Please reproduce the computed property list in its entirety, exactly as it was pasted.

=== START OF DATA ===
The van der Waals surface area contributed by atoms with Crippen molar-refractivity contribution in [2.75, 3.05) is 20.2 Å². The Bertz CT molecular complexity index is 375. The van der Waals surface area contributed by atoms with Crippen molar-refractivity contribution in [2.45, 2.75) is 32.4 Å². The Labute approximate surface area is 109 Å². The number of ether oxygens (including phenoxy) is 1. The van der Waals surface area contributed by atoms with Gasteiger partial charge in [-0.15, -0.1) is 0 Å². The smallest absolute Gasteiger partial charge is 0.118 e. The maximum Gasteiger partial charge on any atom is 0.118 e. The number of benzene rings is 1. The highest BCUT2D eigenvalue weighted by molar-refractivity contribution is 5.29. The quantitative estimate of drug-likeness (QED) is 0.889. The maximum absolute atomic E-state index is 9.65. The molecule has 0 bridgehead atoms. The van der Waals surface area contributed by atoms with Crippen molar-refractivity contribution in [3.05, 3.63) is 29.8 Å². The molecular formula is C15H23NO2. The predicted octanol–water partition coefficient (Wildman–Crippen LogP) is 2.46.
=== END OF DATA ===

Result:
The van der Waals surface area contributed by atoms with Crippen molar-refractivity contribution in [2.75, 3.05) is 20.2 Å². The Bertz CT molecular complexity index is 375. The van der Waals surface area contributed by atoms with Crippen molar-refractivity contribution in [2.45, 2.75) is 32.4 Å². The Labute approximate surface area is 109 Å². The number of ether oxygens (including phenoxy) is 1. The van der Waals surface area contributed by atoms with Gasteiger partial charge in [-0.15, -0.1) is 0 Å². The smallest absolute Gasteiger partial charge is 0.118 e. The maximum Gasteiger partial charge on any atom is 0.118 e. The number of benzene rings is 1. The highest BCUT2D eigenvalue weighted by molar-refractivity contribution is 5.29. The quantitative estimate of drug-likeness (QED) is 0.889. The maximum absolute atomic E-state index is 9.65. The molecule has 0 bridgehead atoms. The van der Waals surface area contributed by atoms with Crippen molar-refractivity contribution in [3.05, 3.63) is 29.8 Å². The molecular formula is C15H23NO2. The predicted octanol–water partition coefficient (Wildman–Crippen LogP) is 2.46.